pool: Ecto.Adapters.SQL.Sandbox

Here I've also allows the database to be renamed since that's something that I use in continuous integration environments. We also specified that we want to use the Ecto.Adapters.SQL.Sandbox pool. This is necessary for testing purposes later.

NOTE: You might need slightly different configuration, depending on how your PostgreSQL database is set up. There are good hints for this in Ecto's Getting Started Guide.

So now we have our Repo configured, at least for test and dev environments. Let's see what the generated lib/firestorm_data/repo.ex file looks like:

cat lib/firestorm_data/repo.ex
defmodule FirestormData.Repo do
  use Ecto.Repo, otp_app: :firestorm_data
end

Pretty straightforward. The otp_app configuration setting tells this Repo which OTP application holds the configuration for it.

Now we're all set to get started. Let's create the database, so we can query it:

mix ecto.create

Next, we need to make a table in the database. Ecto supports migrations for tracking modifications to your database schema. Let's generate a migration to create a users table:

mix ecto.gen.migration create_users
vim priv/repo/migrations/20170414055712_create_users.exs
defmodule FirestormData.Repo.Migrations.CreateUsers do
  use Ecto.Migration

  def change do
    create table(:users) do
      add :username, :string
      add :name, :string
      add :email, :string

      timestamps()
    end
  end
end

Now we can run the migration to create the table we described:

mix ecto.migrate

Next, we'll create a Schema. Our schema is an Elixir representation of the data that this table stores. I'm going to create a schema directory to store these:

mkdir lib/firestorm_data/schema
vim lib/firestorm_data/schema/user.ex
defmodule FirestormData.User do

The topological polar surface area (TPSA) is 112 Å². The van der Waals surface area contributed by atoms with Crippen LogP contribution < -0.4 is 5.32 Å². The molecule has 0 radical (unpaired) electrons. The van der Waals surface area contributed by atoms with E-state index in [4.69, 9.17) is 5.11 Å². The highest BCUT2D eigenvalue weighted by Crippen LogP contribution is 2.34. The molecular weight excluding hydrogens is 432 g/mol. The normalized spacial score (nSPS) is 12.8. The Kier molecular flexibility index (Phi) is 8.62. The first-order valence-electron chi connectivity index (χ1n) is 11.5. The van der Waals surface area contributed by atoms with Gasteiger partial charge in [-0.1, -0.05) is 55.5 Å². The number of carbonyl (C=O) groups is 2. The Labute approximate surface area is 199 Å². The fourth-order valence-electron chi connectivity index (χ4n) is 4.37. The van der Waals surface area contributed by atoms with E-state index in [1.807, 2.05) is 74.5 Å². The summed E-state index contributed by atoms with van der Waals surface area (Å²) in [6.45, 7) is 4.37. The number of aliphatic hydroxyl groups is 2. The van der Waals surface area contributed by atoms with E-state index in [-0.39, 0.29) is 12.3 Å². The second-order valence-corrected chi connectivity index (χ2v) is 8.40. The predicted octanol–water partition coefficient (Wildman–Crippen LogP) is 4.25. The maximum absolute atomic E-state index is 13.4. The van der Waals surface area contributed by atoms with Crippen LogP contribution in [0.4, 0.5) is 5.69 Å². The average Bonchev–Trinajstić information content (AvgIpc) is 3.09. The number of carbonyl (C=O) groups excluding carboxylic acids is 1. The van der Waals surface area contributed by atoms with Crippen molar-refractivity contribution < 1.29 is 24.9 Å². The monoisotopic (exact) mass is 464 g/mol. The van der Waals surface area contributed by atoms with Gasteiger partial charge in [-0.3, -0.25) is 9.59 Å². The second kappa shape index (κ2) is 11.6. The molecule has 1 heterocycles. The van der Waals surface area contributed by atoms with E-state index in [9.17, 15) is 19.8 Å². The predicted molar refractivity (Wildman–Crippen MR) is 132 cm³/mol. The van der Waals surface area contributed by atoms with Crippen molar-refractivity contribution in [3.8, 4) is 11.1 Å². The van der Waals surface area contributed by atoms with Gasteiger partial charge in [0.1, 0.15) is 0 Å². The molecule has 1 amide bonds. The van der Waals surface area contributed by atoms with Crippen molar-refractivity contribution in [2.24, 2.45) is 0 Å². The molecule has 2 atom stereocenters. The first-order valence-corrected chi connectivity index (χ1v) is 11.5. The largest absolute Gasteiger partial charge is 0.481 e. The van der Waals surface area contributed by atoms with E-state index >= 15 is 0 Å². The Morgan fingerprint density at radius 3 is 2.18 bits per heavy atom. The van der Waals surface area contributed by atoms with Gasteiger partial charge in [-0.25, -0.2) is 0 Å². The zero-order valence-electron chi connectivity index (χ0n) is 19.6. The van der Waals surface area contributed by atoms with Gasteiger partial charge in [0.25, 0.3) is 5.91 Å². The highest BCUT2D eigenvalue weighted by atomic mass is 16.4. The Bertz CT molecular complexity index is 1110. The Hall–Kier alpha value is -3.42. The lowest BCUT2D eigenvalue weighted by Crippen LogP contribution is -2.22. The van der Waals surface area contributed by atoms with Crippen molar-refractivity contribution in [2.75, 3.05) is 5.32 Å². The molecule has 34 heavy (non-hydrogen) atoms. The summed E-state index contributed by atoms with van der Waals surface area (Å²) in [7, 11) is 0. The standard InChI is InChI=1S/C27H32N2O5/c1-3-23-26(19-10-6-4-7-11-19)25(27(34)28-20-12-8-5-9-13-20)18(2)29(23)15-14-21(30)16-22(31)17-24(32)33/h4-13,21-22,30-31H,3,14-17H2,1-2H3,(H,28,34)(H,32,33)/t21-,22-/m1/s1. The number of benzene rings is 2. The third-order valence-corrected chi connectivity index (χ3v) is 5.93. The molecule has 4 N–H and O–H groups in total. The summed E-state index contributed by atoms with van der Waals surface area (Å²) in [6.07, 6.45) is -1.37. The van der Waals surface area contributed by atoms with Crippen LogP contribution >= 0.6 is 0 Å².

use Ecto.Schema

  schema "users" do
    field :username, :string
    field :name, :string
    field :email, :string

    timestamps()
  end
end

Here we're saying that our User schema maps to the users table, and describing the fields again for it. This will create a FirestormData.User struct, among other things.

Let's drop into iex and insert a couple of Users into the database:

iex -S mix
alias FirestormData.{User, Repo}
josh = %User{name: "Josh Adams"}
adam = %User{name: "Adam Dill"}
Repo.insert josh
Repo.insert adam

Now we have a couple of users in our database table. Let's look at basic querying next:

# We'll generate a query to fetch the first user from the `users` table
User |> Ecto.Query.first
# => #Ecto.Query<from u in FirestormData.User, order_by: [asc: u.id], limit: 1>

This just generated a data structure that defines our query - it does not execute it. That's because, since it hasn't discussed our Repo yet, it has no clue where to query it at all. We can pass this query to Repo.one to fetch a single record from the database.

User |> Ecto.Query.first |> Repo.one
# 01:09:16.093 [debug] QUERY OK source="users" db=2.2ms
# SELECT u0."id", u0."username", u0."name", u0."email", u0."inserted_at", u0."updated_at" FROM "users" AS u0 ORDER BY u0."id" LIMIT 1 []

# => %FirestormData.User{__meta__: #Ecto.Schema.Metadata<:loaded, "users">,
       email: nil, id: 1, inserted_at: ~N[2017-04-14 06:07:15.539965],
       name: "Josh Adams", updated_at: ~N[2017-04-14 06:07:15.544949], username: nil}

Here, we can see the record coming back from the database.

Summary

That's all we have time for today. In today's episode, we:

  • set up Ecto from scratch on a new project
  • configured it per-environment
  • created a migration
  • created a corresponding schema
  • inserted records
  • retrieved records

We haven't really scratched the surface yet. Later we'll look at validations, more complex queries, and associations. I hope you enjoyed it. See you soon!